With each book in the Books by the Bay series by Ellery Adams having a general theme that ties together its many subplots, Lethal Letters, book six, examines the nature of family and the way that one’s true family does not have to be biological but rather is comprised of those tied together by the bonds of love.
WARNING: If you have not read the previous books, in particular the first two, and preferably the fourth book, this review will give significant spoilers!
While helping her head chef, Michel, plan his wedding, Olivia visits the First Presbyterian Church just as workmen discover a time capsule buried in 1917, which will be a perfect addition to the Secret Garden Party that Olivia is catering in support of the Oyster Bay Historical Society. The moment Pastor Jeffries, whose ancestors have been pastors of this church for generations, sees a copper box with a unique seal on it, he drops his eager examination of the inventory list and runs to get Bellamy Drummond, the woman in charge of the Historical Society and whose family, Olivia soon learns, is represented by the seal on that box. But before Olivia can find out what has scared the pastor or what is in the box, it disappears without any acknowledgement of its having been in the time capsule in the first place. The Bayside Book Writers must now work their magic in learning as much as possible about the Drummond family.
The day after the discovery of the time capsule, Olivia and Chief Rawlings, her fiance, spend a morning taking care of Olivia’s niece and nephew, when Olivia and young Katelyn discover the body of a young woman on the beach, though fortunately this woman looks peaceful, so Katelyn does not realize the woman is dead. To get the children away from this potential crime scene, Olivia takes them to Through the Wardrobe, the local bookstore. However, Olivia is delivered a further shock when at the store she sees her biological father, a man whom she never knew existed until the fourth book in the series, and who has just purchased this beloved store despite Olivia’s demand to him to stay out of her life and Oyster Bay.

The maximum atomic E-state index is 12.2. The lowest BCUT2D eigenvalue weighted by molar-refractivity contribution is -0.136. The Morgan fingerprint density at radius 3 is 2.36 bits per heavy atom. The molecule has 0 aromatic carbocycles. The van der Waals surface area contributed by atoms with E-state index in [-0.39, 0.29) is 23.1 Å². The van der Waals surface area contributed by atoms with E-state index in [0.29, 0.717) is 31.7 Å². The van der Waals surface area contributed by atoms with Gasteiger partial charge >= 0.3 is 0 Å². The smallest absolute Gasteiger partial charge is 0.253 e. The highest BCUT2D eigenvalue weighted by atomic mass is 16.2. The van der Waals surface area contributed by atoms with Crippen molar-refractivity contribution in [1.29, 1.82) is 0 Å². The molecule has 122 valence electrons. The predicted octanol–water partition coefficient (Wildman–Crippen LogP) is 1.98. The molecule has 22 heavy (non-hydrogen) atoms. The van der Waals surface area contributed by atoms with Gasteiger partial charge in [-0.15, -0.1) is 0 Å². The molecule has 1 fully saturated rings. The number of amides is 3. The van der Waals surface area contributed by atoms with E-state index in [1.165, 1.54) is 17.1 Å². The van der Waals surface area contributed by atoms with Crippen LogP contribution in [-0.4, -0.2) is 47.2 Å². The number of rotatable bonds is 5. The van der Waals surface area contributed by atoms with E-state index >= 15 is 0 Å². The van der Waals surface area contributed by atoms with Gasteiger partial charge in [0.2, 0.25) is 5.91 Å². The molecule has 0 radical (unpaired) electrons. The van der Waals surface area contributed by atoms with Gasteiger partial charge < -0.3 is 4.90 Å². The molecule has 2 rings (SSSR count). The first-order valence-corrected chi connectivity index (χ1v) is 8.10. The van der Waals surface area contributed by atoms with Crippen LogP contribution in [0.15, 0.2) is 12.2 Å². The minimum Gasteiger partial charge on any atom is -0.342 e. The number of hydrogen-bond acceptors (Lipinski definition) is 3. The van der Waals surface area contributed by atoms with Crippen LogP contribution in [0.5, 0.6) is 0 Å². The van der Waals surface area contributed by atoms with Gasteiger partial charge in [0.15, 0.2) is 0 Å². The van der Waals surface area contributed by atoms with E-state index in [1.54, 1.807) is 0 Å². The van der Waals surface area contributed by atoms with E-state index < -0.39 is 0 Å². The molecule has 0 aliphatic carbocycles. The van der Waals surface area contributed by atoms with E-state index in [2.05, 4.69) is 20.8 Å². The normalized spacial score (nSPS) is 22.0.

The time capsule and the potential murder become entwined when Chief Rawlings learns that the murdered woman is Ruthie Holcomb, the extremely impoverished best friend of Sylvia Drummond, the daughter of posh Bellamy Drummond, chair of the Historical Society and whose seal appears on the box that has disappeared from the time capsule. The girls, who seem to have no friends but each other, have had to carry on their friendship clandestinely by hiding letters for each other in books at the library. Bellamy hates the idea of her daughter’s associating with Ruthie so much that she arranges to send Sylvia away to live with her aunt.
In an interesting side plot, Laurel, now the assistant editor of the local newspaper, The Gazette, draws the Bayside Book Writers into her own undercover investigation of a potential drug trade operating out of Bagels and Beans, the former store of Olivia’s previously dear friend. This investigation centers around Sylvia Drummond’s brother, Hunter Drummond.
Lethal Letters gives us two wonderful and highly different weddings, as well as more of the members of the Bayside Writers Club, who by now fit into the broader definition of Olivia’s family, being people who truly love each other. It is particularly exciting to see Olivia surrender herself to Rawlings and her love for him after having seen her struggle throughout the whole series to learn to open up to people even as friends, let alone as a husband.
One element I love about the Bayside Book Writers Club is the way that each member has unique strengths, and it is only when working together as a team and thus one unit that the group can reach its best success. For example, Harris is a whiz at any kind of online research, while Milay can read people better than the best charlatan fortune teller, and Laurel is great at connecting the dots between the material that everyone discovers.
The narration, by award-winning narrator Karen White, once again lives up to its previous high standard in the audio version, available in MP3 CD format or through Audible. Currently, White has 265 titles listed as being narrated by her on Audible, a popularity that she well deserves.
This series is truly amazing, but I cannot stress enough that you must read each book in order. Without seeing the actual development of Olivia and the other characters, you will not appreciate the strength of the books as much, and most books contain a new revelation about Olivia’s personal life. I give Lethal Letters the biggest possible rating, 5 stars!
Lethal Letters (A Books by the Bay Mystery Book 6) is available now. To order from Amazon, click the link in the title.